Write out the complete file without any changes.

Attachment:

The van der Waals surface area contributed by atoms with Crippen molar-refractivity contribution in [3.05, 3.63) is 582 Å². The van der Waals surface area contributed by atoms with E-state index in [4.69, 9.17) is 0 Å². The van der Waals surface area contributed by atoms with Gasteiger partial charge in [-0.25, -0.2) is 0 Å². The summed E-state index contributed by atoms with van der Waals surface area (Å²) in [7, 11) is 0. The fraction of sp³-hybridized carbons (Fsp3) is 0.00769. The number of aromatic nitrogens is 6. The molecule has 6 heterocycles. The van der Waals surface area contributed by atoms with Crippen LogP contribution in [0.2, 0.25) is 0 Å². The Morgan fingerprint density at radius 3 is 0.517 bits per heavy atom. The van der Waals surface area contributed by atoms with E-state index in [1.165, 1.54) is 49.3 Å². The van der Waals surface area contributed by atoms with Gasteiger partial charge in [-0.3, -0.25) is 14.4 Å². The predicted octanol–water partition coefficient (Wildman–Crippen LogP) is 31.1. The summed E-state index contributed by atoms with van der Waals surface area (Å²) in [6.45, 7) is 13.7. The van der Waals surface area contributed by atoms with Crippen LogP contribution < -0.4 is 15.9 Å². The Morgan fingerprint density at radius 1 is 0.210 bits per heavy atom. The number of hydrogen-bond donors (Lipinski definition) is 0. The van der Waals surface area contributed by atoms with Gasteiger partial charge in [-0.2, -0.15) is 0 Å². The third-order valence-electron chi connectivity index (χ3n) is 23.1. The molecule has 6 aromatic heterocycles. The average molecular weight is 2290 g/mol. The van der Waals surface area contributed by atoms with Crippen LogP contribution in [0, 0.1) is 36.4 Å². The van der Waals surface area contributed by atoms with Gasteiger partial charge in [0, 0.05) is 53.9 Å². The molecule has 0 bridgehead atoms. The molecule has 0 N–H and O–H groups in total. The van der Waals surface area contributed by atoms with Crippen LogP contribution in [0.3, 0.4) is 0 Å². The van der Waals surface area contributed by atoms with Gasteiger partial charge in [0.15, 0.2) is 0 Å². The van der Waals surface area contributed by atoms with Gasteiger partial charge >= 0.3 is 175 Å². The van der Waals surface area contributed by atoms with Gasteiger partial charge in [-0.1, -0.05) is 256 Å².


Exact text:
The van der Waals surface area contributed by atoms with Crippen molar-refractivity contribution in [3.05, 3.63) is 582 Å². The van der Waals surface area contributed by atoms with E-state index in [4.69, 9.17) is 0 Å². The van der Waals surface area contributed by atoms with Gasteiger partial charge in [-0.25, -0.2) is 0 Å². The summed E-state index contributed by atoms with van der Waals surface area (Å²) in [7, 11) is 0. The fraction of sp³-hybridized carbons (Fsp3) is 0.00769. The number of aromatic nitrogens is 6. The molecule has 6 heterocycles. The van der Waals surface area contributed by atoms with Crippen LogP contribution in [0.2, 0.25) is 0 Å². The Morgan fingerprint density at radius 3 is 0.517 bits per heavy atom. The van der Waals surface area contributed by atoms with E-state index in [1.165, 1.54) is 49.3 Å². The van der Waals surface area contributed by atoms with Gasteiger partial charge in [-0.3, -0.25) is 14.4 Å². The predicted octanol–water partition coefficient (Wildman–Crippen LogP) is 31.1. The summed E-state index contributed by atoms with van der Waals surface area (Å²) in [6.45, 7) is 13.7. The van der Waals surface area contributed by atoms with Crippen LogP contribution < -0.4 is 15.9 Å². The Morgan fingerprint density at radius 1 is 0.210 bits per heavy atom. The number of hydrogen-bond donors (Lipinski definition) is 0. The van der Waals surface area contributed by atoms with Gasteiger partial charge in [-0.2, -0.15) is 0 Å². The third-order valence-electron chi connectivity index (χ3n) is 23.1. The molecule has 6 aromatic heterocycles. The average molecular weight is 2290 g/mol. The van der Waals surface area contributed by atoms with Crippen LogP contribution in [0, 0.1) is 36.4 Å². The van der Waals surface area contributed by atoms with Gasteiger partial charge in [0, 0.05) is 53.9 Å². The molecule has 0 bridgehead atoms. The molecule has 0 N–H and O–H groups in total. The van der Waals surface area contributed by atoms with Crippen LogP contribution in [0.3, 0.4) is 0 Å². The van der Waals surface area contributed by atoms with Gasteiger partial charge in [0.15, 0.2) is 0 Å². The van der Waals surface area contributed by atoms with Gasteiger partial charge >= 0.3 is 175 Å². The van der Waals surface area contributed by atoms with Gasteiger partial charge in [-0.1, -0.05) is 256 Å².